VMware aims to topple Windows PCs with Project Horizon, SlideRocket

With its acquisition of SlideRocket and the imminent release of Project Horizon, VMware has the tools to banish Windows desktops to the dustbin of history.

VMware has promised for years to make traditional Windows-style computing and desktop management a thing of the past by replacing those paradigms with cloud-based applications and virtual desktops.

With the imminent release of its Project Horizon application delivery and management portal, the company may now have all the weapons to do battle.

VMware has been busy acquiring the tools IT pros need to build and manage cloud and virtual desktop environments for the past couple of years, and added a SaaS-based presentation software provider, SlideRocket, to its cloud portfolio this week. It acquired the Web-based email and collaboration platform Zimbra last year and the online desktop backup service Mozy just last month.

All of the cloud-based platforms VMware acquired can be accessed using a Web browser from any device. To VMware's thinking, this is the way computing will be done from here on out.

"We are in the post PC era, where people aren't tethered to one device and people are collaborating in new ways," said Javier Soltero, CTO of applications at VMware, Palo Alto, Calif. "Everything is converging and everything is accessed using different tools -- iPads, smart phones, netbooks -- in real time."

All will be managed by VMware's Project Horizon, which will become available within three weeks, said sources briefed by the company. Project Horizon is essentially an application portal and management interface where IT pros can manage both on-premise and cloud apps.

"With cloud apps, IT needs to be sure there is the right security and subscription levels, document encryption and sharing rules for who can access cloud-based documents," VMware's Soltero said. "Horizon will be the management tool and application container for all those things, and for the things we deliver via Thin App and View."

Project Horizon will incorporate Microsoft's Active Directory to federate user identities and support single sign on for both on-premise and cloud-based applications. For the initial release, however, Horizon will only manage SaaS apps.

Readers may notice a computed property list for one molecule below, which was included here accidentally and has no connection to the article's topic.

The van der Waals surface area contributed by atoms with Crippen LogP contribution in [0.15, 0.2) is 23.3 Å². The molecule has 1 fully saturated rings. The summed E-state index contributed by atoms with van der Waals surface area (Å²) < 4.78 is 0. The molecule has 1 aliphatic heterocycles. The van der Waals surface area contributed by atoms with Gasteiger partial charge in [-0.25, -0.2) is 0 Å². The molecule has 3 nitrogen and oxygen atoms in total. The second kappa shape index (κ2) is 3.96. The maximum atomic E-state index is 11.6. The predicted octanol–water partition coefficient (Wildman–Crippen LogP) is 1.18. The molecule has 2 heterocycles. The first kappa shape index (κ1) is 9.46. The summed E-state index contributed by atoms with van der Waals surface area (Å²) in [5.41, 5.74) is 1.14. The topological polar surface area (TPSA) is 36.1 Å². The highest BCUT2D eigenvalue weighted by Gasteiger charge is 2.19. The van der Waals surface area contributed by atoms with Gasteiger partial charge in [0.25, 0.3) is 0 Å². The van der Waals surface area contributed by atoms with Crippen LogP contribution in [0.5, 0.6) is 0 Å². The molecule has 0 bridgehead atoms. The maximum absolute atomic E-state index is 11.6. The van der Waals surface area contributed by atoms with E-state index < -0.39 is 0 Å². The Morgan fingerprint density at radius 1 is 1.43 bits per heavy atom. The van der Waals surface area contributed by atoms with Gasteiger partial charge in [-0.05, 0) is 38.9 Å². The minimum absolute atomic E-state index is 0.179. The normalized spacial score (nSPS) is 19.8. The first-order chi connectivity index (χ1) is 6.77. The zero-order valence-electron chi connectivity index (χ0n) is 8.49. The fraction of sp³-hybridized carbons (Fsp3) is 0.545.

The ability to manage both on-premise and cloud-based apps will be available in future versions. VMware will add new features to Horizon on very short release cycles -- weeks, not months -- so it will be a complete platform within a short time span, sources said. 

Project Horizon will also provide "device aware" management, so IT pros can set policies based on the where and on what end user devices the applications reside.

One IT manager who is installing VMware View labeled Project Horizon a "cool concept." But he said enterprise acceptance would depend on the technology's security and maturity.

"It's the way of the future -- it's the App Store on steroids," said Kipp Bertke, manager of infrastructure and operations for the Ohio Department of Developmental Disabilities. "But will folks want to open up their Active Directory to federate with the cloud? I don't know. Security has to get much better, especially with government and health care, before they feel okay with that."

VMware's virtual desktop infrastructure (VDI) offering, View, will also become part of the Project Horizon suite, sources said.

"As much as VMware wants to move away from the Microsoft dominated market, there is a subset of users that will never leverage what cloud has to offer, so View will remain a huge part of VMware's strategy," said IDC analyst Ian Song.

VMware is also considering developing View as an off-premise hosted virtual desktop service, Song said.

SlideRocket completes VMware's "Office" in the cloud
With the acquisition of SlideRocket, VMware now owns cloud-based slide presentation software, email, collaboration and backup. Together, that portfolio could compete with Microsoft's online version of Office and Google Docs.

VMware will evaluate integration opportunities for Zimbra, SlideRocket and Mozy, but the company doesn't plan to tie those cloud desktop offerings together to the point that customers have to buy all three as a suite, Soltero said. "You will always be able to use each service individually."

SlideRocket, which has over 300,000 users, lets customers collaborate on presentations, integrating video and social media. It can also import documents from both Microsoft and Google, and presentations can be accessed from any device that has an Internet connection.

By investing in another SaaS-based desktop software company, VMware is setting itself up as a serious platform as a service provider, said Steve Brasen, an analyst with Enterprise Management Associates.

"Things are rapidly changing in terms of desktop management," Brasen said. "We are moving towards a more service-oriented enterprise, where all elements are acquired from remote services. It will be a slow transition over the next few years, but by getting into this business now, VMware could dominate [desktop services] in the future."

VMware said it will "invest heavily" in SlideRocket and continue to grow the company's paid user base while keeping a "light touch" so that its existing team continues to operate as usual, Soltero said.

SlideRocket is available in three versions: the Lite version is free, the Pro edition costs $24 per user, per month, and enterprise customer pricing is available only on request.

Let us know what you think about the story; email Bridget Botelho or follow @BridgetBotelho on Twitter.

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